Business owners need to be aware of ongoing changes to waste management laws and regulations. Scott Hawthorne, founding director of Skips & Bins, explains new policies around packaging waste, the withdrawal of RPS 250 and control of persistent organic pollutants.

With so much discussion around sustainability and keeping business in line with government waste strategies, it’s important to keep up to date with new, and changing, regulations.

Failure to follow correct procedures can range from 12 months of imprisonment to an unlimited fine at the discretion of the prosecutor.

Controlling Persistent Organic Pollutants (POPs)

At the start of 2023. it was announced that upholstered furniture containing Persistent Organic Pollutants (POPs) must be disposed of through incinerators not landfills. This can be anything from office chairs and sofas to beanbags, with the most common pollutant being decabromodiphenyl ether.

When damaged, these furniture items can release toxic POPs into the air which are detrimental to both human and environmental health.

If you’re planning to overhaul your business premises or have office furniture to dispose of, this must be done carefully to avoid damage and reduce the risk of releasing dangerous chemicals, according to Environment Agency guidelines.

Withdrawal of RPS 250

Regulatory position statement (RPS) 250 covered the removal of hazardous waste wood from domestic premises, construction and demolition sites, and business properties.

Initially introduced in July 2021, conditions were placed on businesses to guarantee that waste wood from demolition and refurbishment was sent to a compliant incinerator or co-incinerator.

To be compliant with RPS 250, written systems and processes had to be in place to show that your business was in line with the waste wood assessment standards of the industry, particularly if a lot of waste wood is generated.

However, RPS 250 was officially withdrawn on 31 August 2023 because the regulation allowed for ‘amber’ waste wood from the construction and demolition (C&D) industry to be transported and processed as non-hazardous.

The change was brought about partly through the efforts of recycling groups like the Wood Recyclers Association (WRA), which aimed to narrow down the list of harmful waste woods, having found that the hazardous content of most C&D wood waste is less than 1%.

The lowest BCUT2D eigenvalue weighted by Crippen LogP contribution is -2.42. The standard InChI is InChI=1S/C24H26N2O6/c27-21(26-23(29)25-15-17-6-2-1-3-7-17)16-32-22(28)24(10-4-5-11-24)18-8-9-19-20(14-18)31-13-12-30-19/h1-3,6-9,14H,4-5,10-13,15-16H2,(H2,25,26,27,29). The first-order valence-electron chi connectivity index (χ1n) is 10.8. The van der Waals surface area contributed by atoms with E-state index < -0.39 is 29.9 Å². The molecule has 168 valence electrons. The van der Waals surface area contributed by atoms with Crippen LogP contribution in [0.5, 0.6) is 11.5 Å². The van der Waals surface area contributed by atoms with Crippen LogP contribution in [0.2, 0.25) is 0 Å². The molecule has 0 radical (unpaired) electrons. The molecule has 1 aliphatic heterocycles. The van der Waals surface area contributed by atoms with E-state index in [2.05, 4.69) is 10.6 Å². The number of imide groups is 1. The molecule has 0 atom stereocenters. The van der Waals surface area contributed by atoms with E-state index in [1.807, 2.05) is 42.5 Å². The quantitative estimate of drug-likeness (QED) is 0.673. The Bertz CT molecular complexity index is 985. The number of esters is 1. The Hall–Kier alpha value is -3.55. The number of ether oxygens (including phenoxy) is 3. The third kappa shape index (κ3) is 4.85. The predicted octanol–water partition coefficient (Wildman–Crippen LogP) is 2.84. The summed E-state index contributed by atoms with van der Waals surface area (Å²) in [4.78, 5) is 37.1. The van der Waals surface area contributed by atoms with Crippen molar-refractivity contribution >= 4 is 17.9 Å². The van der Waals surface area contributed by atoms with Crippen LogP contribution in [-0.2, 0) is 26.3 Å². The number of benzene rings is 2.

Withdrawing RPS 250 means that the materials will need to be disposed of through specialist waste plants and services unless they can be tested to prove they’re not harmful, and the list of hazardous wood waste has been reduced to 10 materials.

Packaging Waste (Data Reporting) (England) Regulations 2023

If your business produces packaging, these regulations are a must-know.

With effect from 28 February 2023, The Packaging Waste (Data Reporting) (England) Regulations 2023 place the onus on packaging ‘producers’ for waste collection and disposal.

Producers are now responsible for the environmental effect of packaging becoming waste by handling the costs of collection and disposal, thus encouraging a switch to more sustainable and recyclable practices.

An Extended Producer Responsibility (EPR) fee is required for local authorities and is scaled depending on the amount of packing supplied.

Since March 2023, producers have also had to curate their data on packaging and report on it to calculate the required fees.

This is very important to note as the term ‘packaging’ is incredibly broad and refers to any material that is designed to cover and protect goods, even extending as far as disposable coffee or drink cups. Your business may well fall into the category of producer, so it’s important to be aware of the reporting requirement so you can pay the appropriate fee and avoid any fines.

It is advisable for businesses in all sectors to have processes in place, so they are not only aware of existing waste management laws but can also stay updated on any future plans for change.

 In some industries, this could mean forecasting potential initiatives that local authorities or governmental bodies may focus on to hit targets. This is especially true within the food and hospitality sector, which could see high-intensity short-term regulations introduced to meet previous government targets of reducing food waste per capita by 20% by 2025.